Singapore: HR startup EngageRocket closes S$450k angel round

Visual from EngageRocket Facebook page.

Singapore-based EngageRocket, a venture which applies workplace analytics to improve talent retention and productivity, said it has secured S$450,000 ($322,422) from investors in an angel round. 

Founded by ex-consultants Leong Chee Tung and Dorothy Yiu, this funding comes at a time when employees based in the city-state are found to be the least engaged in Asia. Funds raised in this angel round will accelerate product development and allow scaling of operations to meet strong local demand, the company said. 

“Creating an environment at work that engages staff contributes significantly to revenue and profit growth, improves talent retention by 59% and productivity by 21%. The problem is, most companies don’t have the data systems in place to understand how to do this reliably,” said Leong Chee Tung, Co-founder and CEO of EngageRocket.

“The most progressive companies in the world like Google and Amazon have already made the shift to more frequent, shorter employee surveys, allowing management to calibrate behaviours and programmes with staff feedback in a more agile, responsive way. EngageRocket makes this analysis available for any company,” he added. 

The company’s cloud-based software analyses feedback from employee surveys in real-time to advise leaders on building and maintaining the organisational culture, as well automating survey administration, analysis, and the resultant generation of advice to management.

A 2016 report by Deloitte had identified the market size of feedback tools to be up to $300 million, with an annual growth rate of 100 per cent per annum.  

Huang Shao-Ning, co-founder of JobsCentral Group and an investor in EngageRocket, said, “As a business owner, I believe timely employee engagement data is key to high performing teams. Imagine managers being able to measure the morale of their teams on a real-time basis and addressing issues as they come up! EngageRocket founders, Chee Tung and Dorothy, have the right combination of domain knowledge, industry insights and technical know-how to offer such a solution.”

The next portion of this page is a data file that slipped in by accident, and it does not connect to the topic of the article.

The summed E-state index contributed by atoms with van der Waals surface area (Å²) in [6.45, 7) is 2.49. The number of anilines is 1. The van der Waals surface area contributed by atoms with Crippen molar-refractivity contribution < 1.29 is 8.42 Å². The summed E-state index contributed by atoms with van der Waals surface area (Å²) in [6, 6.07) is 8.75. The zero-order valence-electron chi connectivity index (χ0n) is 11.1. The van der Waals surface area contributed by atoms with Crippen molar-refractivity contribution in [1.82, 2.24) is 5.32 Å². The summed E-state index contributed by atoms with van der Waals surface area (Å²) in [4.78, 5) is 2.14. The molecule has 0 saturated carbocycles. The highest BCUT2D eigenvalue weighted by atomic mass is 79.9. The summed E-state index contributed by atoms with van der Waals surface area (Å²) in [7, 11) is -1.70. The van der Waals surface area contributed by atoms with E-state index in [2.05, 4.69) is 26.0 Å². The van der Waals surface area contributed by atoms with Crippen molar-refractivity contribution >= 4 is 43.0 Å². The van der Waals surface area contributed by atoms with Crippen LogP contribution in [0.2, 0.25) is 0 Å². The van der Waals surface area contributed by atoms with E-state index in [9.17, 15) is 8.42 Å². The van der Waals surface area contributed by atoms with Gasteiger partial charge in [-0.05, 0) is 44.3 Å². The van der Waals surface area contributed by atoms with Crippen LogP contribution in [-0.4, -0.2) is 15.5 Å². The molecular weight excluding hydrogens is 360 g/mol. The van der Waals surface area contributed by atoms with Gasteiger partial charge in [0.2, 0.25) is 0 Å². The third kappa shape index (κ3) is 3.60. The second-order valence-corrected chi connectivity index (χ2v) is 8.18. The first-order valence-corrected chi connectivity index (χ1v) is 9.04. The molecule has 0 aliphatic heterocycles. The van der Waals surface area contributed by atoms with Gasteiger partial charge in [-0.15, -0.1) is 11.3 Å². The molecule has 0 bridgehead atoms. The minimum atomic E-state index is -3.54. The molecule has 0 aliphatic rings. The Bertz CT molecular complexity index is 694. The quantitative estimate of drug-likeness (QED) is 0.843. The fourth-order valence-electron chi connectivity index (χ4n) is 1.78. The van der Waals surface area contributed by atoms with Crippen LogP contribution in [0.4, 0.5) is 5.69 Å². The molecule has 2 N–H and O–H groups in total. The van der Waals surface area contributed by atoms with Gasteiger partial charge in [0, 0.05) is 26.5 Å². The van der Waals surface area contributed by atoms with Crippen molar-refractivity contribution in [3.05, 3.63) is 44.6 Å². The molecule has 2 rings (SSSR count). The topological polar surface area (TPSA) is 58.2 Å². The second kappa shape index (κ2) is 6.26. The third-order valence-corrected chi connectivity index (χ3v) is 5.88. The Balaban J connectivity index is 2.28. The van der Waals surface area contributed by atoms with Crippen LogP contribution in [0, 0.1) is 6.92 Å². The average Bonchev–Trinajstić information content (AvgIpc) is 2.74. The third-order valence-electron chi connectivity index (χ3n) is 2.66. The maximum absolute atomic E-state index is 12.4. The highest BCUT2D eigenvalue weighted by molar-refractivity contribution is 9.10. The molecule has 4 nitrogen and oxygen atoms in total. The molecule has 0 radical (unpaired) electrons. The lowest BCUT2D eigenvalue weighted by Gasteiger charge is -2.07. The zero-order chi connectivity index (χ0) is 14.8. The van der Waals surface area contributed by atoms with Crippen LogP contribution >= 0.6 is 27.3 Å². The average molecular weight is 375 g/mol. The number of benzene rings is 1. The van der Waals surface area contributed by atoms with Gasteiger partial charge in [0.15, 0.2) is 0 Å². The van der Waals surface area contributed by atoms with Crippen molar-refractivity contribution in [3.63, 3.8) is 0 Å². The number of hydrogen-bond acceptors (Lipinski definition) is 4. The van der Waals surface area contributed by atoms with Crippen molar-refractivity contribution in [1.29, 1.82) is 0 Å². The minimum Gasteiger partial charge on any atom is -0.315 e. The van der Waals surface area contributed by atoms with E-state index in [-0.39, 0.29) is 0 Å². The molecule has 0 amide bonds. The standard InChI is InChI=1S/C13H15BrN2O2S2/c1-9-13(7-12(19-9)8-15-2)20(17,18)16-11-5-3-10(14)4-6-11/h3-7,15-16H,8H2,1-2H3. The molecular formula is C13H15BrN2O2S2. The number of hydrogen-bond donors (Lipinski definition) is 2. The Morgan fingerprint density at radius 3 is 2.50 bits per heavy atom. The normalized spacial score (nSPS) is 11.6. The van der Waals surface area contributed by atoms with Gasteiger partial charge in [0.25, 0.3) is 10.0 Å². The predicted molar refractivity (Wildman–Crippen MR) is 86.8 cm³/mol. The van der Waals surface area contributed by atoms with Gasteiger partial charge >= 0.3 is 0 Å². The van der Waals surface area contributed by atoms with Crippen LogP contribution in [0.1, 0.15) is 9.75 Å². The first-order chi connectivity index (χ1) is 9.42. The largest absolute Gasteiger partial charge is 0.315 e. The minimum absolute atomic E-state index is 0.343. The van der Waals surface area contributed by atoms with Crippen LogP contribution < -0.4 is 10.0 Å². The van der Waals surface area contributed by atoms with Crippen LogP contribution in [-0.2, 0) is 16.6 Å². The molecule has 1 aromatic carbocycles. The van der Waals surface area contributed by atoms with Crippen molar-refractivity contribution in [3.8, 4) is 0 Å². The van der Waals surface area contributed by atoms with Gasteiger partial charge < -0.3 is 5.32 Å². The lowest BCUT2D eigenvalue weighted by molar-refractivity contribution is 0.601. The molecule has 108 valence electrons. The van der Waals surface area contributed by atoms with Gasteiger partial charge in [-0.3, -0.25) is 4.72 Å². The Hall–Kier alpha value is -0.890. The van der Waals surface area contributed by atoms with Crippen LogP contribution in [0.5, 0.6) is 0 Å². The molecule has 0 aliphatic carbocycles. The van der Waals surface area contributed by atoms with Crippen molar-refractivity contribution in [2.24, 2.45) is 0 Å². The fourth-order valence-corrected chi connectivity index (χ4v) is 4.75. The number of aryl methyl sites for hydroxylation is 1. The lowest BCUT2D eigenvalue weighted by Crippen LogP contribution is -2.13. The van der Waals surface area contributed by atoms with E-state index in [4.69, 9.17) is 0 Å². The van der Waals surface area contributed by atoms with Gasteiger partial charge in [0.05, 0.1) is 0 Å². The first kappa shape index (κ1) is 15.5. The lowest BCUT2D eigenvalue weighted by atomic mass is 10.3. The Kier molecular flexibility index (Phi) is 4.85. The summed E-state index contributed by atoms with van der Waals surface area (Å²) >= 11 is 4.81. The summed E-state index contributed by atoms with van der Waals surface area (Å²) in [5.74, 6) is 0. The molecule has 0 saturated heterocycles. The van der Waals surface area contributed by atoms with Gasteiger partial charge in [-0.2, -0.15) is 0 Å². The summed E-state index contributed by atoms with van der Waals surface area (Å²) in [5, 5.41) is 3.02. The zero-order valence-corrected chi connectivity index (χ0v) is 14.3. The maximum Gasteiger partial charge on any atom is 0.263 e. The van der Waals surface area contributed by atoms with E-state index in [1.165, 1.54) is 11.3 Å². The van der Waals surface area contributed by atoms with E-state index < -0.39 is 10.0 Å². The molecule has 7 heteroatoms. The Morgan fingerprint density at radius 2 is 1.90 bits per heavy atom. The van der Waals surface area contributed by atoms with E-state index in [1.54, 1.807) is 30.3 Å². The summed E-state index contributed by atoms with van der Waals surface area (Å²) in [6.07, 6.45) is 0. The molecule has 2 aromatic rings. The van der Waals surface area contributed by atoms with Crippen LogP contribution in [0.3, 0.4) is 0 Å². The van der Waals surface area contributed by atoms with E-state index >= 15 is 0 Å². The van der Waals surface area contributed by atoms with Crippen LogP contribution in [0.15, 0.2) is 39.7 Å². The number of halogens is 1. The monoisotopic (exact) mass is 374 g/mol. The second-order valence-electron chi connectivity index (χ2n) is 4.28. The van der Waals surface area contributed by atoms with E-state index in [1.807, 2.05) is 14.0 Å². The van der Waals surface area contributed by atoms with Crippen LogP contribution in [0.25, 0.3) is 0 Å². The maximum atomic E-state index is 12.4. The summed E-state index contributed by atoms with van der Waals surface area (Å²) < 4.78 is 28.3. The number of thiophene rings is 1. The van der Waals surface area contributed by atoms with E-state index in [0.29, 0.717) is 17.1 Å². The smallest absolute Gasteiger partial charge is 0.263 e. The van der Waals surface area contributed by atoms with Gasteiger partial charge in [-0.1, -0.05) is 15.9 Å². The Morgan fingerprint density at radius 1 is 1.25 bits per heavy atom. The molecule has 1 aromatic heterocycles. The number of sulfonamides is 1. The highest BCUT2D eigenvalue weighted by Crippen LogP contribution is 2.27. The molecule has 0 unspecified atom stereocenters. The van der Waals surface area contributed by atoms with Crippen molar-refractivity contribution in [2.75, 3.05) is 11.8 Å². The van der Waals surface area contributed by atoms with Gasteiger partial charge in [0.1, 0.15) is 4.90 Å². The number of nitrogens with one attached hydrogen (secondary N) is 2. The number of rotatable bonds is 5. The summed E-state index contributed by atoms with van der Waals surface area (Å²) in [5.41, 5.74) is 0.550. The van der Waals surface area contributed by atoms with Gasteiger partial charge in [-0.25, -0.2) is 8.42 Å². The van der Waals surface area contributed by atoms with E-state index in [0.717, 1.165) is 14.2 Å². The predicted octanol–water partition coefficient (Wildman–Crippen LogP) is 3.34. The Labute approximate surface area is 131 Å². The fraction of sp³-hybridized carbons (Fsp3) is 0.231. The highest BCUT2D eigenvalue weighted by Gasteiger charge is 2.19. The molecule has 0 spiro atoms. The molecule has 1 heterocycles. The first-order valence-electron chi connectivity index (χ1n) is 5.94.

The MD and co-founder of JobsCentral, whose professional background is rooted in general corporate HR functions, told this portal in an email exchange: “I have 16 angel investments in my family angel/PE portfolio. We have been angel investing since 2009. I would think all angel investments hold a similar level of risks (ie. very high!); one should invest in what one understands. So for me, investing in a cafe would be deemed riskier than HRtech as I know nothing about the food retail business.”

She adds, “The reason for my husband and me to be involved in angel investment is our pay it forward, to help the new generation entrepreneurs via sharing our own start-up experiences/industry knowledge.” 

In an email interaction with DEALSTREETASIA, Leong said the venture was already present in several markets in Southeast Asia, and intended to expand to other Asian markets within the next 18-24 months. 

Asked about the types of engagement they encountered in Singapore and the ASEAN region, Leong said: “The largest proportion of our working population probably lies between the ‘Drifter’ and ‘Underachiever’ categories. Gallup’s data shows that 76% of our workforce are ‘disengaged’, generally having ‘neutral’ behaviours and ‘indifferent’ to ‘positive’ perceptions of their job. Such perceptions may stem from the relatively high pay or prestige that comes with some PMET roles, which don’t necessarily translate into more positive behaviours.”

Leong added that it was the corporate vision to “encompass all types of employee feedback and analytics throughout the lifecycle in a company to support data-driven management decisions,” ranging from helping teams with change management to assisting companies in employee onboarding through analysing targeted feedback.

Asked about their exit strategy, Leong said, “We believe that if we build something uniquely valuable, serving our customers well and helping them be successful, and manage the company robustly through our growth, the financials and nature of our exit will take care of itself. Our focus has been and will always be delivering disproportionately high value in the marketplace.”

Huang further adds, I foresee holding onto the position until they get to their series A or beyond, so that should be some 4 to 5 years. As in what kind of exit, I would leave that to the founders. I play a support role as an investor; whatever key decisions they have to make, my job is to share the pro and con views. The final decision is theirs. Angels or even VCs should not be the one dictating how the business should be run.” 

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